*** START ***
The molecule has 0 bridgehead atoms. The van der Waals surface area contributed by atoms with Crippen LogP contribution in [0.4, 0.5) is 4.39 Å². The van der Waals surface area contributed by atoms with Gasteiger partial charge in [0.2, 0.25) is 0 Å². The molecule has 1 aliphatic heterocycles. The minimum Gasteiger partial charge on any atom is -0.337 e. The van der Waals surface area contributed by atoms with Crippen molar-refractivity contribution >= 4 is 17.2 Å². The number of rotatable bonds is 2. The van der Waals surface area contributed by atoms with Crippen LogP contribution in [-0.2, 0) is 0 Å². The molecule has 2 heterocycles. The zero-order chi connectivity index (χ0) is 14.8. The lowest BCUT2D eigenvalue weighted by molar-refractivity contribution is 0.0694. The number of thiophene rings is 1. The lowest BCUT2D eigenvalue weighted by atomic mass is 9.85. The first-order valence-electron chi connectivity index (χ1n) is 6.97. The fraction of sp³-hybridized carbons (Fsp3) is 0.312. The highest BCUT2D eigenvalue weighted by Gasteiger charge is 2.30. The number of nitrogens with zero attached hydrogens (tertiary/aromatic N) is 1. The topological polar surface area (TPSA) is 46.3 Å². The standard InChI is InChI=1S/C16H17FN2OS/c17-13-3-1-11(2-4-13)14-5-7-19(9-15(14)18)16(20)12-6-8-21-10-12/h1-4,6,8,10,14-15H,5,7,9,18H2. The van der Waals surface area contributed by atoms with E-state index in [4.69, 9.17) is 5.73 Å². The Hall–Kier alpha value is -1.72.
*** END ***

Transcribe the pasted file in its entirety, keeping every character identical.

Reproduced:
The molecule has 0 bridgehead atoms. The van der Waals surface area contributed by atoms with Crippen LogP contribution in [0.4, 0.5) is 4.39 Å². The van der Waals surface area contributed by atoms with Gasteiger partial charge in [0.2, 0.25) is 0 Å². The molecule has 1 aliphatic heterocycles. The minimum Gasteiger partial charge on any atom is -0.337 e. The van der Waals surface area contributed by atoms with Crippen molar-refractivity contribution >= 4 is 17.2 Å². The number of rotatable bonds is 2. The van der Waals surface area contributed by atoms with Crippen LogP contribution in [-0.2, 0) is 0 Å². The molecule has 2 heterocycles. The zero-order chi connectivity index (χ0) is 14.8. The lowest BCUT2D eigenvalue weighted by molar-refractivity contribution is 0.0694. The number of thiophene rings is 1. The lowest BCUT2D eigenvalue weighted by atomic mass is 9.85. The first-order valence-electron chi connectivity index (χ1n) is 6.97. The fraction of sp³-hybridized carbons (Fsp3) is 0.312. The highest BCUT2D eigenvalue weighted by Gasteiger charge is 2.30. The number of nitrogens with zero attached hydrogens (tertiary/aromatic N) is 1. The topological polar surface area (TPSA) is 46.3 Å². The standard InChI is InChI=1S/C16H17FN2OS/c17-13-3-1-11(2-4-13)14-5-7-19(9-15(14)18)16(20)12-6-8-21-10-12/h1-4,6,8,10,14-15H,5,7,9,18H2. The van der Waals surface area contributed by atoms with E-state index in [4.69, 9.17) is 5.73 Å². The Hall–Kier alpha value is -1.72.